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Types of tuberculosis (TB) can be classified in numerous ways. They can be organized into how an infection behaves and whether it is latent and non-contagious, or active and causing serious illness. Medical experts also consider this illness by what causes it, and how easy it is to treat; there are super resistant strains that don’t respond to standard antibiotic treatment. Types of tuberculosis may mean stages of the tuberculosis disease process, usually referred to as primary, secondary reactivated, and disseminated.
Those infected by the different strains of tuberculosis may not necessarily show any illness. They can be in a latent stage where people remain healthy and don’t exhibit signs like weakness, fever, coughing, or impact to other organs. The latent stage is usually considered non-contagious, but it can, at any point, progress to the active stage where the lungs become affected and where the illness is dangerous and contagious. This is why patients are treated if they show signs of tuberculosis exposure, even if they have no symptoms of the disease.
Medical professionals may also discuss types of tuberculosis in terms of its process in the human body. The primary stage is identical to latency. This refers to the action of the immune system when mycobacteria enter the body. In healthy bodies, the immune system keeps active infection from occurring. If for some reason the immune system can’t make this fight, when the infection occurs, or even years later, infection will spread to the lungs in what is called the secondary reactivated stage. Infection in the lungs, when not treated, may spread to other vital organs in the body and can ultimately result in death in the disseminated stage.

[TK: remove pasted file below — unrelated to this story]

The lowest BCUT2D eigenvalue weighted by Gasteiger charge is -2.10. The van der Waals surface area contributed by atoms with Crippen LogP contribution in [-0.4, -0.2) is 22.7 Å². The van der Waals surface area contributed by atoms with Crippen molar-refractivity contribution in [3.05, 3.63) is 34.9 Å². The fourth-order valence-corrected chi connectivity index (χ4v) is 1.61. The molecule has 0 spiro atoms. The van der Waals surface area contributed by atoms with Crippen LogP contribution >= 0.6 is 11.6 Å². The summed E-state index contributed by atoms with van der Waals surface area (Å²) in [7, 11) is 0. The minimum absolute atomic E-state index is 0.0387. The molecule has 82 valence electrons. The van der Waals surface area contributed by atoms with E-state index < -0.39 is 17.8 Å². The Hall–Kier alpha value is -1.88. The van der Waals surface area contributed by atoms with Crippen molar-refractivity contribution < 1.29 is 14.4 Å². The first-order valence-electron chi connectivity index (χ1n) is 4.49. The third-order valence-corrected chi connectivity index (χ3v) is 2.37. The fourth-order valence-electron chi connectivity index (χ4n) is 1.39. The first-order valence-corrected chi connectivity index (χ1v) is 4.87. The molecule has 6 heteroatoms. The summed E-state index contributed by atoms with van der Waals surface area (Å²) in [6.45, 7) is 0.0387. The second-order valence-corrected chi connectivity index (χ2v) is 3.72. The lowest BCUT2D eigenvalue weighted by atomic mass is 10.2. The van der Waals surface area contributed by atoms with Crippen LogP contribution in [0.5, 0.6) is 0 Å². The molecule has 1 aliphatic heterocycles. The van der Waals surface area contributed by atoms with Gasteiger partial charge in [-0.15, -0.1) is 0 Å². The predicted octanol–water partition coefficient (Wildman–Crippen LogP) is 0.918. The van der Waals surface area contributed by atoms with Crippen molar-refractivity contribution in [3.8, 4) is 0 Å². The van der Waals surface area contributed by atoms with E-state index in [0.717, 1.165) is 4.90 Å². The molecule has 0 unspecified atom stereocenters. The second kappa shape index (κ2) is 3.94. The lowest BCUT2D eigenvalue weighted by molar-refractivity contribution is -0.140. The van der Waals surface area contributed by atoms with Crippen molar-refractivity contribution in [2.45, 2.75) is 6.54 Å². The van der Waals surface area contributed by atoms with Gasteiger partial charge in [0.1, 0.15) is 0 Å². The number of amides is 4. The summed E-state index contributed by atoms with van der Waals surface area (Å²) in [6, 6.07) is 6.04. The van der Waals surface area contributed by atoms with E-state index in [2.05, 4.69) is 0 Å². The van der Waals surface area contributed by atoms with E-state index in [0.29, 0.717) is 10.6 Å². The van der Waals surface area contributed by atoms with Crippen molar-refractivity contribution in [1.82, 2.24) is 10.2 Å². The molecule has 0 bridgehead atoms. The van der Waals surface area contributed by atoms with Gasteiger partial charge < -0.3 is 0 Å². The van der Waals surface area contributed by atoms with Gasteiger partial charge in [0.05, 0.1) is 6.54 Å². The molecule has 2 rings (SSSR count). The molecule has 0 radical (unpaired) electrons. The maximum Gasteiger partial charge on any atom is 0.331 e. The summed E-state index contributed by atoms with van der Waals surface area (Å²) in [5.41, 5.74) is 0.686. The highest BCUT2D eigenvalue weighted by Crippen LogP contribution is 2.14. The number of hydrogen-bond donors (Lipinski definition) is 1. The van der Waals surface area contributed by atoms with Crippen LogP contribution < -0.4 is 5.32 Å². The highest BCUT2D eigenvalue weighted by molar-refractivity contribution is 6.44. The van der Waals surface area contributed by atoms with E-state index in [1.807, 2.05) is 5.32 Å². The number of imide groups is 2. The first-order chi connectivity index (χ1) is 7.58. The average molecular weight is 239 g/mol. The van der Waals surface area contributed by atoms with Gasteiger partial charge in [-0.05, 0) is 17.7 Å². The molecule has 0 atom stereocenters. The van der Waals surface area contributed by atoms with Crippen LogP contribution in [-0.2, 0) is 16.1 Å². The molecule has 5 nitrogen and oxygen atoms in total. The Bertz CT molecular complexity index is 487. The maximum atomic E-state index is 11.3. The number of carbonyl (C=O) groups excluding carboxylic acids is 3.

Many websites identify TB as being caused by M. tuberculosis, but types of tuberculosis, as classified by strain, are more diverse. Other mycobacteria that can cause TB include M. canetti and M. microti, and there are several more. In understanding this illness, it’s important to note that different strains of bacteria, all of the mycobacteria type, may create TB.
When considering types of tuberculosis for treatment, more needs to be known about the strain a patient has and whether or not the bacteria has changed and developed drug resistance. Rapid-spreading, drug-resistant forms have been created most often by people who haven’t complied with treatment guidelines and finished their TB medication regimen. These new strains require the application of very specific drugs in order to create cure. In cases of strains of TB that have become resistant to multiple drugs (MDR-TB), treatment switches from antibiotics to several years of chemotherapy. This is not always affordable in developing countries where TB may proliferate, and the World Health Organization (WHO) views this type as a serious challenge on the international front.
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